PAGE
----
Having sold two pieces of property at 7201 Colleyville Blvd. and then rescinded the sale, the Colleyville City Council has kicked the question of what to do now to the city Parks Board.
The properties, which total about 8.1 acres, were sold to a developer several months ago, but taken back after residents showed city officials documents proving it couldn't be sold.
The land was used in 1999 to get a matching grant from the Texas Parks and Wildlife Department and was to be held as open space in perpetuity. It sits in a 100-year floodplain.
The developer already had started working on the property. City staff told the council at its April 2 precouncil meeting that city employees are still working to restore the area to its natural state.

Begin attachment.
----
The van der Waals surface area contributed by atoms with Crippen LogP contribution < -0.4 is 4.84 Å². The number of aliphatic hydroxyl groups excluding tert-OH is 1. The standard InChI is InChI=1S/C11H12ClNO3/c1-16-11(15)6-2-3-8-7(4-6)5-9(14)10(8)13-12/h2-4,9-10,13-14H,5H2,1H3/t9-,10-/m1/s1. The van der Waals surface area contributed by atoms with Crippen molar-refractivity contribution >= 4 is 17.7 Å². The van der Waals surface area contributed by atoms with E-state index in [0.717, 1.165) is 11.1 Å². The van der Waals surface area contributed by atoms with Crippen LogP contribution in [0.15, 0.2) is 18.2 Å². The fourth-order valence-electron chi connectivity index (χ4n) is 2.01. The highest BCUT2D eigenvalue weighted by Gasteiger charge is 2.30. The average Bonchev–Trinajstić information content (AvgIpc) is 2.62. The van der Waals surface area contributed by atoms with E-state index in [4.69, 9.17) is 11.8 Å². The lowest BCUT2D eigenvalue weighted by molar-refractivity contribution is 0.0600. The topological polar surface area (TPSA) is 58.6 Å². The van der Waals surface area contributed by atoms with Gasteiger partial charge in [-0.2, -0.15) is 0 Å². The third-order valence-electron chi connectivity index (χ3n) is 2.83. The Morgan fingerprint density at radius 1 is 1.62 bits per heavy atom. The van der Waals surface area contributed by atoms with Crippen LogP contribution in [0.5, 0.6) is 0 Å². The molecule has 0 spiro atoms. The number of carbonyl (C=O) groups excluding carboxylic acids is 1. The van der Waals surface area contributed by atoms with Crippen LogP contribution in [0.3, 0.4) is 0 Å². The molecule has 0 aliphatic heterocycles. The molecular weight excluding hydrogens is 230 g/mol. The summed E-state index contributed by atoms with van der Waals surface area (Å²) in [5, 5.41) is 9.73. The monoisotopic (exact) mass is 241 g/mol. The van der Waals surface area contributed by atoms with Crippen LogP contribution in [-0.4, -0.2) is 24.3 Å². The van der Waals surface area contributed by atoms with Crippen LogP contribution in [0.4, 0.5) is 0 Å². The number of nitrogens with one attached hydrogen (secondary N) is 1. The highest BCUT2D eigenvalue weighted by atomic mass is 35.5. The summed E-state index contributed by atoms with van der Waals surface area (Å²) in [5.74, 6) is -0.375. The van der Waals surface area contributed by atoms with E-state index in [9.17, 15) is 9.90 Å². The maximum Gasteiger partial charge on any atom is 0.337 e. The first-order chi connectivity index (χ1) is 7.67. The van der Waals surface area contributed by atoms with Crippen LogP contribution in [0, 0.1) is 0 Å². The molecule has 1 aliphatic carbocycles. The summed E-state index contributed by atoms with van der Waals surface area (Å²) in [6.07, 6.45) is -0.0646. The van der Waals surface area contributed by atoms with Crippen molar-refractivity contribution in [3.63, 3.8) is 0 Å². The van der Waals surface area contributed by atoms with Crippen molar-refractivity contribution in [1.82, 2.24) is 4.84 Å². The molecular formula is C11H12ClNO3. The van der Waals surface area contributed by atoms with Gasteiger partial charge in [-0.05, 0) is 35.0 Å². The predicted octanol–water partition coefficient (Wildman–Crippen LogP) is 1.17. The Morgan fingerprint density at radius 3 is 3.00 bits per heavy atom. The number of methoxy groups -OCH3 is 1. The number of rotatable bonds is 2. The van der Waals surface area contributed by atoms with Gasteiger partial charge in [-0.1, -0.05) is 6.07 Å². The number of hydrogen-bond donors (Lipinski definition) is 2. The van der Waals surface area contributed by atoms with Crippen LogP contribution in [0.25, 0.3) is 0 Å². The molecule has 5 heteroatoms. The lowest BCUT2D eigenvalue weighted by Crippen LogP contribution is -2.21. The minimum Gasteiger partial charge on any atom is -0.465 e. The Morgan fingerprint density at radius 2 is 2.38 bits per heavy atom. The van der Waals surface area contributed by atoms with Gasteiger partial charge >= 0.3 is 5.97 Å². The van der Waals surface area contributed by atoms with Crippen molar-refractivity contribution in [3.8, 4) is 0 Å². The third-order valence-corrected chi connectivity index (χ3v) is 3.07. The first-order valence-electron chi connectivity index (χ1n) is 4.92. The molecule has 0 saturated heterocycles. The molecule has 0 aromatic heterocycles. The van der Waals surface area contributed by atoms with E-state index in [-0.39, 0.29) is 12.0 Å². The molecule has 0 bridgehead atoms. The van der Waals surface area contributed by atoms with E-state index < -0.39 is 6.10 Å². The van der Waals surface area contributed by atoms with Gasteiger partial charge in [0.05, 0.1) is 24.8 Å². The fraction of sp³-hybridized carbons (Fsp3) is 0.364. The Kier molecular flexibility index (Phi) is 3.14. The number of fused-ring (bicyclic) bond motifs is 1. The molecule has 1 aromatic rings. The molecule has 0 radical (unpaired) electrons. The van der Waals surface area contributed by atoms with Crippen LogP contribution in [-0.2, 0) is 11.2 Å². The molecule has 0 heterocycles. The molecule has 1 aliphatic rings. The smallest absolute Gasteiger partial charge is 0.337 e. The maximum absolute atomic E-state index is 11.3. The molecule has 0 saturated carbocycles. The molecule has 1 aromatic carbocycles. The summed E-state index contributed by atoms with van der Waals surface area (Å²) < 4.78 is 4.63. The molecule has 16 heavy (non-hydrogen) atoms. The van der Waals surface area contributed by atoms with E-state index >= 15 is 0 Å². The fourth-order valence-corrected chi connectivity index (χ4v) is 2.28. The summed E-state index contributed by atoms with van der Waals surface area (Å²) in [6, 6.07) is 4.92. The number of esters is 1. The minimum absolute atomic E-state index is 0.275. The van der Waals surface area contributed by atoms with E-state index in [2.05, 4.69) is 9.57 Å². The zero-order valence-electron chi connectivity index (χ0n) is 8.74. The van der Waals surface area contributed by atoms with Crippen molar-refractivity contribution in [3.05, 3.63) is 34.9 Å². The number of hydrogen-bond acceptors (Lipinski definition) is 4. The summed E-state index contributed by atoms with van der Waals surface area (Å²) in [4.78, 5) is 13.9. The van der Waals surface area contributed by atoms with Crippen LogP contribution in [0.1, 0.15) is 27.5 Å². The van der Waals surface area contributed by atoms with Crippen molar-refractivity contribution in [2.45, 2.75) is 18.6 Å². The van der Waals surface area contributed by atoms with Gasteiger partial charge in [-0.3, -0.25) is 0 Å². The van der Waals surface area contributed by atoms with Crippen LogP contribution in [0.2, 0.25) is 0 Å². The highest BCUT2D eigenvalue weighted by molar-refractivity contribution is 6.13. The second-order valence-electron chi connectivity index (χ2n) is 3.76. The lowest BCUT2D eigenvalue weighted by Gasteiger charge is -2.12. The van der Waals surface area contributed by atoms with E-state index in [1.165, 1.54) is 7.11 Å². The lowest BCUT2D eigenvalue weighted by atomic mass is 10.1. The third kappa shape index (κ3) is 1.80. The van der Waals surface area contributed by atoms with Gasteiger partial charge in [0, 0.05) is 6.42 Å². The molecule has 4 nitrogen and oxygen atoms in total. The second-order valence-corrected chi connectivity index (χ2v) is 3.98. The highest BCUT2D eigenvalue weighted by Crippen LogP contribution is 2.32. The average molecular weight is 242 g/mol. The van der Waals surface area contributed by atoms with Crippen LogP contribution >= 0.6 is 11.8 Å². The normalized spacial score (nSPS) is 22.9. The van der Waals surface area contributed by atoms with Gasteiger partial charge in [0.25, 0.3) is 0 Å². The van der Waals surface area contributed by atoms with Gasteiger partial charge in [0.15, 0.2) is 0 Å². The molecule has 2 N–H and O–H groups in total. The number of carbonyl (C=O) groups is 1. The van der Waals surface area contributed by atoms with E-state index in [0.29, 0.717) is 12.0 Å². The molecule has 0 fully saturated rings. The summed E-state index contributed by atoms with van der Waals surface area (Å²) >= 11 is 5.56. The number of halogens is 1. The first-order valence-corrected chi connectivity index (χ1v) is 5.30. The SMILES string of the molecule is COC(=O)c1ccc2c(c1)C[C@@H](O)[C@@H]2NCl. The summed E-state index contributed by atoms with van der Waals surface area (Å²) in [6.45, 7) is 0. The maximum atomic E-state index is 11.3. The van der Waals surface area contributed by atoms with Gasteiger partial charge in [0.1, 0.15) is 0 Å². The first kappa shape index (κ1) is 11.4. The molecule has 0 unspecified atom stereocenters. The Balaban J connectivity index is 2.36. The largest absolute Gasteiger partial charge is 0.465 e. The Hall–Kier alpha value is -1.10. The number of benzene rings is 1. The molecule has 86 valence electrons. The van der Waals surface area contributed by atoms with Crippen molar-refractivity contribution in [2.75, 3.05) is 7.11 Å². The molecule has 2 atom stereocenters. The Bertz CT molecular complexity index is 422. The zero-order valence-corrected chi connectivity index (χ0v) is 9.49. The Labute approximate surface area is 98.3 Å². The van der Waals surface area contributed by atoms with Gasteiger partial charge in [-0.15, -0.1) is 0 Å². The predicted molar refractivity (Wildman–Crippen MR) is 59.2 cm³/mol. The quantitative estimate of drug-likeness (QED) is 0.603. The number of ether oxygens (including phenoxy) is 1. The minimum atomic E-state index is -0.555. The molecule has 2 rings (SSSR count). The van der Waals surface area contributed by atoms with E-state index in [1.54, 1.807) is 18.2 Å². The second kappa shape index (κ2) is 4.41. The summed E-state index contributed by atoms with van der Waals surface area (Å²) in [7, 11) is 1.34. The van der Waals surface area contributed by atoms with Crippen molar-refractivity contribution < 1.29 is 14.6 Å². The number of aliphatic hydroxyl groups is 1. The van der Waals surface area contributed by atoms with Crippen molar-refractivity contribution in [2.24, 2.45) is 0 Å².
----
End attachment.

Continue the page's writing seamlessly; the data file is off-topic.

The council discussed the pros and cons of designating the property as parkland; replatting as open space; or replatting as part of nearby Kimzey Park before deciding to have the Parks Board look into the options.
Designating it as parkland might require changes to comply with the Americans with Disabilities Act.
City Manager Jennifer Fadden told the council that a parkland designation would trigger a state statute that determines how parkland can be used, and would require approval from more than just the City Council.
Simply designating the land as open space would not require any changes or maintenance, the council was told by staff members.
"If this wouldn't have come up, this dog would have kept sleeping. It doesn't require an action other than locking it down so that these mistakes don't happen in the future," said council member Mike Taylor.